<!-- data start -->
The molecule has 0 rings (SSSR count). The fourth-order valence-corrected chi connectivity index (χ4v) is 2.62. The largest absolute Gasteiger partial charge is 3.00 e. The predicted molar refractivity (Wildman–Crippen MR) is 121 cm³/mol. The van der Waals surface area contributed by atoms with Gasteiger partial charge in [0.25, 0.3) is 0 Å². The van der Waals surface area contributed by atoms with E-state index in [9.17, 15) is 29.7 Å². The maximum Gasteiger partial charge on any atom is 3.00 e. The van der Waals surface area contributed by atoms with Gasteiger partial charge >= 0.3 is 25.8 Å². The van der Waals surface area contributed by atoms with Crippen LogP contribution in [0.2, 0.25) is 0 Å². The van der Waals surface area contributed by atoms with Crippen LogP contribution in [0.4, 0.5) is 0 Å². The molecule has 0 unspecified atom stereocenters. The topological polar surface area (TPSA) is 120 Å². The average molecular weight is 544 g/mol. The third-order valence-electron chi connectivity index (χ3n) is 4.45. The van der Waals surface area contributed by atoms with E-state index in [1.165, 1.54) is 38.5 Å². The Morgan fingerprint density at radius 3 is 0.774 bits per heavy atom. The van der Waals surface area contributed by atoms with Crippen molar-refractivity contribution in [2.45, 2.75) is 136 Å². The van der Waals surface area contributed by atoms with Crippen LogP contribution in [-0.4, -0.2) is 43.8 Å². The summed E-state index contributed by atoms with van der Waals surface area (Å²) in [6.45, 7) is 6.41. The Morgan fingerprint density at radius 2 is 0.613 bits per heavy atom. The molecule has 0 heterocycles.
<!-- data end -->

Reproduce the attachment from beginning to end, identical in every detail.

The molecule has 0 rings (SSSR count). The fourth-order valence-corrected chi connectivity index (χ4v) is 2.62. The largest absolute Gasteiger partial charge is 3.00 e. The predicted molar refractivity (Wildman–Crippen MR) is 121 cm³/mol. The van der Waals surface area contributed by atoms with Gasteiger partial charge in [0.25, 0.3) is 0 Å². The van der Waals surface area contributed by atoms with E-state index in [9.17, 15) is 29.7 Å². The maximum Gasteiger partial charge on any atom is 3.00 e. The van der Waals surface area contributed by atoms with Gasteiger partial charge >= 0.3 is 25.8 Å². The van der Waals surface area contributed by atoms with Crippen LogP contribution in [0.2, 0.25) is 0 Å². The van der Waals surface area contributed by atoms with Crippen LogP contribution in [0.4, 0.5) is 0 Å². The molecule has 0 unspecified atom stereocenters. The topological polar surface area (TPSA) is 120 Å². The average molecular weight is 544 g/mol. The third-order valence-electron chi connectivity index (χ3n) is 4.45. The van der Waals surface area contributed by atoms with E-state index in [1.165, 1.54) is 38.5 Å². The Morgan fingerprint density at radius 3 is 0.774 bits per heavy atom. The van der Waals surface area contributed by atoms with Crippen molar-refractivity contribution in [2.45, 2.75) is 136 Å². The van der Waals surface area contributed by atoms with Crippen LogP contribution in [-0.4, -0.2) is 43.8 Å². The summed E-state index contributed by atoms with van der Waals surface area (Å²) in [6.45, 7) is 6.41. The Morgan fingerprint density at radius 2 is 0.613 bits per heavy atom. The molecule has 0 heterocycles.